Thursday, October 19, 2006

putting the blank into blanket
Was the subject line to an e-mail I wrote to American K1 (there are now two American Ks – it’s a long story – who knows, one day it may feature here). It seemed too good, too apt, a subject line to restrict to just one person.
We have a blanket that TA’s mother made for us when we got married. It is made out of bronze and grey wool crocheted in the style – in my family at least – known as a Granny blanket. It is on our bed at the moment to make up for the fact that the nights are chill but we have yet to bring out the winter-weight doona.
My Granny used to crochet blankets with recycled wool, one stripe after another in shell stitch. Crocheting together when I was small, she once asked me if I couldn’t crochet like she did because I was “cack handed”.
“No, Granny, you use a different stitch to the ones I’ve been taught. I can crochet double and treble stitch, but I’ve not learnt shell stitch yet.”
I can do many things even though I am, indeed, cack handed. But I can’t make decisions for TA – that’s part of how we got here in the first place. I can’t protect myself from the storms without scuttling the boat and turning my back on the sea – something I cannot bring myself to do. And so I hold on to the rigging – bailing where necessary, trying not to throw up – and feel…very little. The panic passed a long time ago; the dread, well, I trust myself enough to think that whatever life throws at me, I’ll survive in my own cack-handed way. So I feel blank as I watch the storm front close in and wait for the lightening to strike the mast.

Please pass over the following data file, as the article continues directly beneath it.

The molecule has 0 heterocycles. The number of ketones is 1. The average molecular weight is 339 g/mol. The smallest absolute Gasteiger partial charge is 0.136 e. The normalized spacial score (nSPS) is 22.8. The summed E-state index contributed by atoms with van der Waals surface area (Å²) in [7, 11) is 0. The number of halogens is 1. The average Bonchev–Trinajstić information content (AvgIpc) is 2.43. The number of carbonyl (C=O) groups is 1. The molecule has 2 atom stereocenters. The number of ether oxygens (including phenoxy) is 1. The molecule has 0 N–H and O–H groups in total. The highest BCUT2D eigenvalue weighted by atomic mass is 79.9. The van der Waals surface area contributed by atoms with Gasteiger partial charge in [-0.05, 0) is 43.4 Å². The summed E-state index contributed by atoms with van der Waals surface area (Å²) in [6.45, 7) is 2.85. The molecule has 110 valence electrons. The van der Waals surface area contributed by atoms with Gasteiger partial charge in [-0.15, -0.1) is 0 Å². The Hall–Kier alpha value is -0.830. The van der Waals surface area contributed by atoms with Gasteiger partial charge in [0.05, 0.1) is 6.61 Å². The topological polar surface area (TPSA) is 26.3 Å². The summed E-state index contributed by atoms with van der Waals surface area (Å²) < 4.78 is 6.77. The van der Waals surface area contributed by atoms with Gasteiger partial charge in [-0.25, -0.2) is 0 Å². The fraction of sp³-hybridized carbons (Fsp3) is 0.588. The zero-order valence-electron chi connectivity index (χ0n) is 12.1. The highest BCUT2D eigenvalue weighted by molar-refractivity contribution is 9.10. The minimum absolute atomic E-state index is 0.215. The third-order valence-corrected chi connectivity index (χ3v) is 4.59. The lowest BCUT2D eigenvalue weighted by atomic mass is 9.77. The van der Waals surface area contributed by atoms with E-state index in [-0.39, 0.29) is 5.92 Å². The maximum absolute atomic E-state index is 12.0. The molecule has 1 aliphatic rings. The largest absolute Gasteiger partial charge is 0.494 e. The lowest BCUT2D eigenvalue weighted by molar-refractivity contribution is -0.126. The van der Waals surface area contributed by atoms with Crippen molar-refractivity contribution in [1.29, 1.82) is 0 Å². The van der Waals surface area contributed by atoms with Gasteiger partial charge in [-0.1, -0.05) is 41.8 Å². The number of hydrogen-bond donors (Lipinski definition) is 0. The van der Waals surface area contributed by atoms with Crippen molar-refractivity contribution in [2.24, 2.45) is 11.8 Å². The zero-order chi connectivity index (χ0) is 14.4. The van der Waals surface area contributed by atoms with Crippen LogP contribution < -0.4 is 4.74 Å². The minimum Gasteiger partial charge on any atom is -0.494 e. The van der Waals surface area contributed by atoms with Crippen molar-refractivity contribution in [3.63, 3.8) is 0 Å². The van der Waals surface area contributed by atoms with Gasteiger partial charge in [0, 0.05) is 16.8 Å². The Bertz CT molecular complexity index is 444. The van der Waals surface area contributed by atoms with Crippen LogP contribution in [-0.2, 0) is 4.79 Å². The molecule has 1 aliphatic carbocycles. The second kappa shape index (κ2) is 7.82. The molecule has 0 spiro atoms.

And a secret corner of my consciousness begins to prepare the lifeboat – much like as six-year-old E and I hid running-away supplies under her bed. You can’t get very far with old cheese and Christmas mincemeat (especially if the jars have leaked) and I wonder how far I will get with my meagre emergency supplies.
If you see me paddling on the high seas please send up a flare and send out an SOS for me. Hell, if you see TA clinging to a broken plank, please pull him on to your deck and administer a reviving dose of brandy.
Please: stop me if I'm boring you.

1 comment:

Carroll said...

Boring? Not hardly. Lacking access to "the Archers" on this side of the pond, you're all the drama I've got right now. Bring it on!

(Not meaning to be crass, of course -- merely my meager attempt to inject a little levity into your life :)